I crossed grassy hills and hardly saw a soul. I came to the beach and rode to the foot of a cliff. It was sheer and jutted to the sea. The secret spot was on the other side. I left my bike on the beach and scaled the rocks. I walked until I lost sight of the beach. The wind picked up. It whipped my ears and threw needles at my face. The cliff was to my left. The sea was to my right. The sharp rocks were beneath my feet and it was quiet. I thought of death. I'm not sure why. It wasn’t something I'd thought about much at fourteen but it was there that day. It bathed in rock pools and swung from trees that clung to the cliff.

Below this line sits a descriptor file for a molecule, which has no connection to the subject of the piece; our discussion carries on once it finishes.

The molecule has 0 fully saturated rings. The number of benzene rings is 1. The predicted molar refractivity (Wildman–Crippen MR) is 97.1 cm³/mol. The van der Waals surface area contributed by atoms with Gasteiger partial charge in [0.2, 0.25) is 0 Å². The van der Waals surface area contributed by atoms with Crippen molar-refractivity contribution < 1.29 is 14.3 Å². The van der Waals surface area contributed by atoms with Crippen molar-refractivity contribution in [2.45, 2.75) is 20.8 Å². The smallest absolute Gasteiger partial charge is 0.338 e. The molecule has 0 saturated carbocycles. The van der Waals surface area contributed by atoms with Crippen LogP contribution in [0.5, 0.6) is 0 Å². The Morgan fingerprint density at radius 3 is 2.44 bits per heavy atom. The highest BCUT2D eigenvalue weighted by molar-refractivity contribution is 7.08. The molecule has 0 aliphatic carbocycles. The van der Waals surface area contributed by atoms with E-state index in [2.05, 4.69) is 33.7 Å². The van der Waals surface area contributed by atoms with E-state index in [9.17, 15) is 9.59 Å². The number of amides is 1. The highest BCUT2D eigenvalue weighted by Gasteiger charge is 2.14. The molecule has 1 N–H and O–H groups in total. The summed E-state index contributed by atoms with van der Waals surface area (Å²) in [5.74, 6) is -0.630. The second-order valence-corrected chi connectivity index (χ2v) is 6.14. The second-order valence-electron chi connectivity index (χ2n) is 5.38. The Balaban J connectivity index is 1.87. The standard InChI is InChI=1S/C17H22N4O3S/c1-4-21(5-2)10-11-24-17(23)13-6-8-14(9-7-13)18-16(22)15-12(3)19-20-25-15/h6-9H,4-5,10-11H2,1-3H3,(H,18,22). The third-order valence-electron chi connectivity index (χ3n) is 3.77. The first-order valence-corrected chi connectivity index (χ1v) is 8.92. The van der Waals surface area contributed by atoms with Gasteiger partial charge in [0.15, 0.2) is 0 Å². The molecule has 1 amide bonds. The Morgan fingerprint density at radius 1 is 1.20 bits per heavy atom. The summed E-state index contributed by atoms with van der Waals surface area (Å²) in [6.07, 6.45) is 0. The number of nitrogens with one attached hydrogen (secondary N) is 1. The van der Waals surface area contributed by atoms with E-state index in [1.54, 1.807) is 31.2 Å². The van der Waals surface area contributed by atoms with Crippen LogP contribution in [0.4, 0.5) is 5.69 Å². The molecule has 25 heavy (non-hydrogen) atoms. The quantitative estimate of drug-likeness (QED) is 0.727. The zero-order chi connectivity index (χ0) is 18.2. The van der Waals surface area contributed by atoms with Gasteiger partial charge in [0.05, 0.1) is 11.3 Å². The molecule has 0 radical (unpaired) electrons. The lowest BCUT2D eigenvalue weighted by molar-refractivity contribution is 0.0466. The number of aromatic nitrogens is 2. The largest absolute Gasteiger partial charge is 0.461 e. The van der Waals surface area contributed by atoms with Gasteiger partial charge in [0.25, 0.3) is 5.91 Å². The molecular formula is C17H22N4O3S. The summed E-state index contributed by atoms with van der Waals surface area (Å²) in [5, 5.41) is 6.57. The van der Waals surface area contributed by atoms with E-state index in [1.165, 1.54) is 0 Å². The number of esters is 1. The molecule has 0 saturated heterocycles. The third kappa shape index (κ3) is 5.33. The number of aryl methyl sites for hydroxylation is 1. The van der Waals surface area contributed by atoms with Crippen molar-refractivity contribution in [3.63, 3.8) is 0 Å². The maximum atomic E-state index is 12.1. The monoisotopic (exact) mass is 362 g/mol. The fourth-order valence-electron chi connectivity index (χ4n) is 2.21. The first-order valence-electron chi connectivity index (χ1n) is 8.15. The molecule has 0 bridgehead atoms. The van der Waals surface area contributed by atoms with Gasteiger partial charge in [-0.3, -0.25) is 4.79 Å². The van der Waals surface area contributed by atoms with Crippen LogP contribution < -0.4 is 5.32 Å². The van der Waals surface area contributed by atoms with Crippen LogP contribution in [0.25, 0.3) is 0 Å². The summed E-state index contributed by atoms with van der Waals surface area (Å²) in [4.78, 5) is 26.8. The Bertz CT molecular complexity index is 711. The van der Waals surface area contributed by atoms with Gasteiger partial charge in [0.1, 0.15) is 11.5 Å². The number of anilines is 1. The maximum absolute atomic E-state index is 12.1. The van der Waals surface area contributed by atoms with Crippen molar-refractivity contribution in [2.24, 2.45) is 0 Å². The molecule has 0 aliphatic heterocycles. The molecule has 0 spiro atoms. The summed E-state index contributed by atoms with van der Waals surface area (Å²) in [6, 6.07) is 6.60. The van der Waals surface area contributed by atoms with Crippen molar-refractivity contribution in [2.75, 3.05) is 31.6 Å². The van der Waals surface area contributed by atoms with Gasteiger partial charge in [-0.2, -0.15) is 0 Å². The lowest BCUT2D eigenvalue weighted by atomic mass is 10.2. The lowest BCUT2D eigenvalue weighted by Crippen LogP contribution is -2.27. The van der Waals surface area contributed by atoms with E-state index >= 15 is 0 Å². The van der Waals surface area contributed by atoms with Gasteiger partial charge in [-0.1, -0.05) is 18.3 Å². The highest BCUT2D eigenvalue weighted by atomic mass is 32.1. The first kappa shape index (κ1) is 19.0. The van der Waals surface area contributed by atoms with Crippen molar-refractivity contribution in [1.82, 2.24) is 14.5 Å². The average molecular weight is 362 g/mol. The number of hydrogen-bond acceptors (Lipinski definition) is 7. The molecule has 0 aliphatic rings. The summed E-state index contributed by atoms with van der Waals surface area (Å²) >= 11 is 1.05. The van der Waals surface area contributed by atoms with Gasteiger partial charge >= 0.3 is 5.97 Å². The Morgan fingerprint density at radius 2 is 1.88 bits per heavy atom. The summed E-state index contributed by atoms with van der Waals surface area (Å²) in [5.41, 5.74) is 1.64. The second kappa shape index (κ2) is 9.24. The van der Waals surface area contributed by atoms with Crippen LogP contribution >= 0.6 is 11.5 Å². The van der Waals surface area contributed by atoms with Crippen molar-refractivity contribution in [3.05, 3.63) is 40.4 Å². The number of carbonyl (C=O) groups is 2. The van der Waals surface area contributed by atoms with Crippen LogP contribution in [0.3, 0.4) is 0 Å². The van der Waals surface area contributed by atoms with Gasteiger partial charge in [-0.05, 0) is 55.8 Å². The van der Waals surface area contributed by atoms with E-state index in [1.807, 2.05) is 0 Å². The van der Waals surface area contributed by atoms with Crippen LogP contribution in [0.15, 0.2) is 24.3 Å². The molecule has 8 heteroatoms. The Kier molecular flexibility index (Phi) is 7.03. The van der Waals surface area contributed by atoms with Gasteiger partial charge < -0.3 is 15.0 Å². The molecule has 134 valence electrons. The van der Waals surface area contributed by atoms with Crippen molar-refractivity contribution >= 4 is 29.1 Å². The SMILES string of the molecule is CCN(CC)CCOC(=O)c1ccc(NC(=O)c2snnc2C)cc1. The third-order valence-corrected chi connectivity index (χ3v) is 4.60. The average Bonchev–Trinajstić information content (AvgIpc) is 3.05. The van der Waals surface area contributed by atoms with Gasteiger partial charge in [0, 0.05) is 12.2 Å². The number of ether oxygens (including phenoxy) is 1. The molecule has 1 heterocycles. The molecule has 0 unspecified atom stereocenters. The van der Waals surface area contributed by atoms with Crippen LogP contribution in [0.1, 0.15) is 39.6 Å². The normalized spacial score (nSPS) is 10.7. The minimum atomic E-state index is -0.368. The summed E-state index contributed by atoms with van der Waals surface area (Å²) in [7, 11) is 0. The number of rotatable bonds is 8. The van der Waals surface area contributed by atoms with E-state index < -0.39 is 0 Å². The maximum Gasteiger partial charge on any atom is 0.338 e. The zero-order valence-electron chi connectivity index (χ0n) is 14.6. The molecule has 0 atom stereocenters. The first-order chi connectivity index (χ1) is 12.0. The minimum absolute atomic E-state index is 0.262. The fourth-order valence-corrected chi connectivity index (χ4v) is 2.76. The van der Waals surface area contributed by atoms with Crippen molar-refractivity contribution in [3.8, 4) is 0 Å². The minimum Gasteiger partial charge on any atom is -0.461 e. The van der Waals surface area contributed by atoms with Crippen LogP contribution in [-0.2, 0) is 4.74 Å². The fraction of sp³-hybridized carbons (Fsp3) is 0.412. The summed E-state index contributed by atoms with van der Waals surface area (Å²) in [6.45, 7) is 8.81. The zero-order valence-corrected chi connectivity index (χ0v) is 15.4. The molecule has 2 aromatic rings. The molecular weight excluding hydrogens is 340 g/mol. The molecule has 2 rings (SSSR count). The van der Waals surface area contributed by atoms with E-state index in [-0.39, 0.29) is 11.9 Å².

I looked up and saw the man. He was draped over a rock, like a jacket over the back of a chair. My mind played tricks on me at first. It tried to convince me of anything but the truth. He was a graffitied storm water pipe. He was a clothing store mannequin. He was a crash test dummy. He wore a white shirt. There was a purple shirt beneath it. Black jeans. One of his shoes had flown off on impact. It lay about twenty metres from his body. Blood and brain tissue lay like confetti beneath my feet. There was a deep gash down his side. He must have hit the cliff on the way down. It was his head that hit first. That much was certain. Whatever was happening in there was now silenced; he’d made damn sure of that. Every neuron, capillary and synapse that made up who he was lay stained across the rocks and washed out to sea.